A wound-rotor motor is a type of induction motor where the rotor windings are connected through slip rings to external resistances. Adjusting the resistance allows control of the speed/torque characteristic of the motor. Wound-rotor motors can be started with low inrush current, by inserting high resistance into the rotor circuit; as the motor accelerates, the resistance can be decreased.
Compared to a squirrel-cage rotor, the rotor of the slip ring motor has more winding turns; the induced voltage is then higher, and the current lower, than for a squirrel-cage rotor. During the start-up a typical rotor has 3 poles connected to the slip ring. Each pole is wired in series with a variable power resistor. When the motor reaches full speed the rotor poles are switched to short circuit. During start-up the resistors reduce the field strength at the stator. As a result the inrush current is reduced. Another important advantage over squirrel-cage motors is higher starting torque.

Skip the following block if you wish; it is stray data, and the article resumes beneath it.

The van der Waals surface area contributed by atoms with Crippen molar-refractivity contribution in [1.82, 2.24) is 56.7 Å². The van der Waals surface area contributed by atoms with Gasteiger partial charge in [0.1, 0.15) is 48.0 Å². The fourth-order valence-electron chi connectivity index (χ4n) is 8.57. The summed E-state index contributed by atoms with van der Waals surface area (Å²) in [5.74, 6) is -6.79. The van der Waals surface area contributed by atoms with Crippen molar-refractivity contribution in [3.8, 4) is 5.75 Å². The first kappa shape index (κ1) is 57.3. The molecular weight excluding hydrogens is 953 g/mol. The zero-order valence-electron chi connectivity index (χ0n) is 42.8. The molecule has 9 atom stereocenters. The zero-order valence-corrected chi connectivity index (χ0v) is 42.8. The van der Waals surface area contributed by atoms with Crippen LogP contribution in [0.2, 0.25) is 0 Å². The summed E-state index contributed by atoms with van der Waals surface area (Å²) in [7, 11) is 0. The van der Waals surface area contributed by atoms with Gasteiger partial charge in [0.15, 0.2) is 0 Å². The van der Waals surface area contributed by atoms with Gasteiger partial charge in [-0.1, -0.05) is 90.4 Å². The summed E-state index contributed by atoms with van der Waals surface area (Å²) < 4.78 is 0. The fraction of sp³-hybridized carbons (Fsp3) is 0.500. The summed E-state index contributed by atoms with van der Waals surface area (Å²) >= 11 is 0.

A wound-rotor motor can be used in several forms of adjustable-speed drive. Certain types of variable-speed drives recover slip-frequency power from the rotor circuit and feed it back to the supply, allowing wide speed range with high energy efficiency. Doubly fed electric machines use the slip rings to supply external power to the rotor circuit, allowing wide-range speed control. Today speed control by use of slip ring motor is mostly superseded by induction motors with variable-frequency drives.